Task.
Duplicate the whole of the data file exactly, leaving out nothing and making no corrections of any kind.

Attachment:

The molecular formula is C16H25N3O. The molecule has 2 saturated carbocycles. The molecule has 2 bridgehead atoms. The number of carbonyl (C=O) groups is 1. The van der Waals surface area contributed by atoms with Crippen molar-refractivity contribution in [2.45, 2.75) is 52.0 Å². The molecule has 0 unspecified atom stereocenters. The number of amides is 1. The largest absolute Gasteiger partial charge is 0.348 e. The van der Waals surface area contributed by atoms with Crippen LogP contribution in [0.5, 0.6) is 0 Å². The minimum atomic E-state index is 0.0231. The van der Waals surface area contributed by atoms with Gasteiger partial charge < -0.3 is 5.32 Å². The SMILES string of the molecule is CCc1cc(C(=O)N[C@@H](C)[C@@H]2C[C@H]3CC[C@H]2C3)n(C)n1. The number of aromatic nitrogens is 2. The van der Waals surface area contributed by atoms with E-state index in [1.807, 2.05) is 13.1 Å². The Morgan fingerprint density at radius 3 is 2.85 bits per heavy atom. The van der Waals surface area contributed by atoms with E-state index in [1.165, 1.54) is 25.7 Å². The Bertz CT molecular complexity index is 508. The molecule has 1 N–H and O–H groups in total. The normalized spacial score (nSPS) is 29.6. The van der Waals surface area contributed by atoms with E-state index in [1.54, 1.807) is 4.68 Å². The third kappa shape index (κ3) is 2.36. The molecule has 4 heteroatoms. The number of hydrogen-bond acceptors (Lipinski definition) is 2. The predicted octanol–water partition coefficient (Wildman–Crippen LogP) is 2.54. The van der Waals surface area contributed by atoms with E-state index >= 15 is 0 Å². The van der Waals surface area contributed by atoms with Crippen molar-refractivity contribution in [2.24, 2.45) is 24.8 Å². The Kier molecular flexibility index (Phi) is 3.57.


The molecular formula is C16H25N3O. The molecule has 2 saturated carbocycles. The molecule has 2 bridgehead atoms. The number of carbonyl (C=O) groups is 1. The van der Waals surface area contributed by atoms with Crippen molar-refractivity contribution in [2.45, 2.75) is 52.0 Å². The molecule has 0 unspecified atom stereocenters. The number of amides is 1. The largest absolute Gasteiger partial charge is 0.348 e. The van der Waals surface area contributed by atoms with Crippen LogP contribution in [0.5, 0.6) is 0 Å². The minimum atomic E-state index is 0.0231. The van der Waals surface area contributed by atoms with Gasteiger partial charge < -0.3 is 5.32 Å². The SMILES string of the molecule is CCc1cc(C(=O)N[C@@H](C)[C@@H]2C[C@H]3CC[C@H]2C3)n(C)n1. The number of aromatic nitrogens is 2. The van der Waals surface area contributed by atoms with E-state index in [1.807, 2.05) is 13.1 Å². The Morgan fingerprint density at radius 3 is 2.85 bits per heavy atom. The van der Waals surface area contributed by atoms with E-state index in [1.165, 1.54) is 25.7 Å². The Bertz CT molecular complexity index is 508. The molecule has 1 N–H and O–H groups in total. The normalized spacial score (nSPS) is 29.6. The van der Waals surface area contributed by atoms with E-state index in [1.54, 1.807) is 4.68 Å². The third kappa shape index (κ3) is 2.36. The molecule has 4 heteroatoms. The number of hydrogen-bond acceptors (Lipinski definition) is 2. The predicted octanol–water partition coefficient (Wildman–Crippen LogP) is 2.54. The van der Waals surface area contributed by atoms with E-state index >= 15 is 0 Å². The van der Waals surface area contributed by atoms with Crippen molar-refractivity contribution in [2.24, 2.45) is 24.8 Å². The Kier molecular flexibility index (Phi) is 3.57.